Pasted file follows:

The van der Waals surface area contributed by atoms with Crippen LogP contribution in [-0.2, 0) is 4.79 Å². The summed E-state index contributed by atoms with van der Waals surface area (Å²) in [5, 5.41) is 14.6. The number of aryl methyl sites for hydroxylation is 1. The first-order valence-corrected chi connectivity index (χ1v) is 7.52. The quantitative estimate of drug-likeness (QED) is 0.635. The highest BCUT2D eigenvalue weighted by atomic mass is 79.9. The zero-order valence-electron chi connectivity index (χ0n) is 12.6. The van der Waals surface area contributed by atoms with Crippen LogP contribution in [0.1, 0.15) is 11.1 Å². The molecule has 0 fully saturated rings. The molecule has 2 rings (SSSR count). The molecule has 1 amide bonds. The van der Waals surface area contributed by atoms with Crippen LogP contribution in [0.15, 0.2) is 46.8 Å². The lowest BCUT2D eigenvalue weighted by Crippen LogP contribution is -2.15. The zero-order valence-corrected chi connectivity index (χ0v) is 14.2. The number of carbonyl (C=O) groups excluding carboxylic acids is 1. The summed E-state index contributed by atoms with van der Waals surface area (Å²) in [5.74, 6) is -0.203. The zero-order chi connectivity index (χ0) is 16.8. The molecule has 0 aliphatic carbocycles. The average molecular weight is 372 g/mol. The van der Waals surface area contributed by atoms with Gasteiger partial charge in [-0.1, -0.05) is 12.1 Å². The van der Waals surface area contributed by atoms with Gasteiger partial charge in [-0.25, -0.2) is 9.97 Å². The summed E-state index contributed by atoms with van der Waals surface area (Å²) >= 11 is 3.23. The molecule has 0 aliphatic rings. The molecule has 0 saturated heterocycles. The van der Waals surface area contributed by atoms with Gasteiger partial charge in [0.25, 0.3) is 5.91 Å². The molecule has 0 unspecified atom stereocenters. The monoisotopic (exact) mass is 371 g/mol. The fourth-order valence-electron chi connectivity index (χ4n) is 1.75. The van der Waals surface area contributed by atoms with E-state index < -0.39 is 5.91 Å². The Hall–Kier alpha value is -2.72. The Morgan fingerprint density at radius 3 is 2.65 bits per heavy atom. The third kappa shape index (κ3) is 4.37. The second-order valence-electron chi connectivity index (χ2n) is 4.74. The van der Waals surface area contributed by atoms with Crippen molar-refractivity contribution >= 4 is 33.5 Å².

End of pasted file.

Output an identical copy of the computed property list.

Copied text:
The van der Waals surface area contributed by atoms with Crippen LogP contribution in [-0.2, 0) is 4.79 Å². The summed E-state index contributed by atoms with van der Waals surface area (Å²) in [5, 5.41) is 14.6. The number of aryl methyl sites for hydroxylation is 1. The first-order valence-corrected chi connectivity index (χ1v) is 7.52. The quantitative estimate of drug-likeness (QED) is 0.635. The highest BCUT2D eigenvalue weighted by atomic mass is 79.9. The zero-order valence-electron chi connectivity index (χ0n) is 12.6. The van der Waals surface area contributed by atoms with Crippen LogP contribution in [0.1, 0.15) is 11.1 Å². The molecule has 0 fully saturated rings. The molecule has 2 rings (SSSR count). The molecule has 1 amide bonds. The van der Waals surface area contributed by atoms with Crippen LogP contribution in [0.15, 0.2) is 46.8 Å². The lowest BCUT2D eigenvalue weighted by Crippen LogP contribution is -2.15. The zero-order valence-corrected chi connectivity index (χ0v) is 14.2. The number of carbonyl (C=O) groups excluding carboxylic acids is 1. The summed E-state index contributed by atoms with van der Waals surface area (Å²) in [5.74, 6) is -0.203. The zero-order chi connectivity index (χ0) is 16.8. The molecule has 0 aliphatic carbocycles. The average molecular weight is 372 g/mol. The van der Waals surface area contributed by atoms with Gasteiger partial charge in [-0.1, -0.05) is 12.1 Å². The van der Waals surface area contributed by atoms with Gasteiger partial charge in [-0.25, -0.2) is 9.97 Å². The summed E-state index contributed by atoms with van der Waals surface area (Å²) >= 11 is 3.23. The molecule has 0 aliphatic rings. The molecule has 0 saturated heterocycles. The van der Waals surface area contributed by atoms with Gasteiger partial charge in [0.25, 0.3) is 5.91 Å². The molecule has 0 unspecified atom stereocenters. The monoisotopic (exact) mass is 371 g/mol. The fourth-order valence-electron chi connectivity index (χ4n) is 1.75. The van der Waals surface area contributed by atoms with E-state index < -0.39 is 5.91 Å². The Hall–Kier alpha value is -2.72. The Morgan fingerprint density at radius 3 is 2.65 bits per heavy atom. The third kappa shape index (κ3) is 4.37. The second-order valence-electron chi connectivity index (χ2n) is 4.74. The van der Waals surface area contributed by atoms with Crippen molar-refractivity contribution >= 4 is 33.5 Å².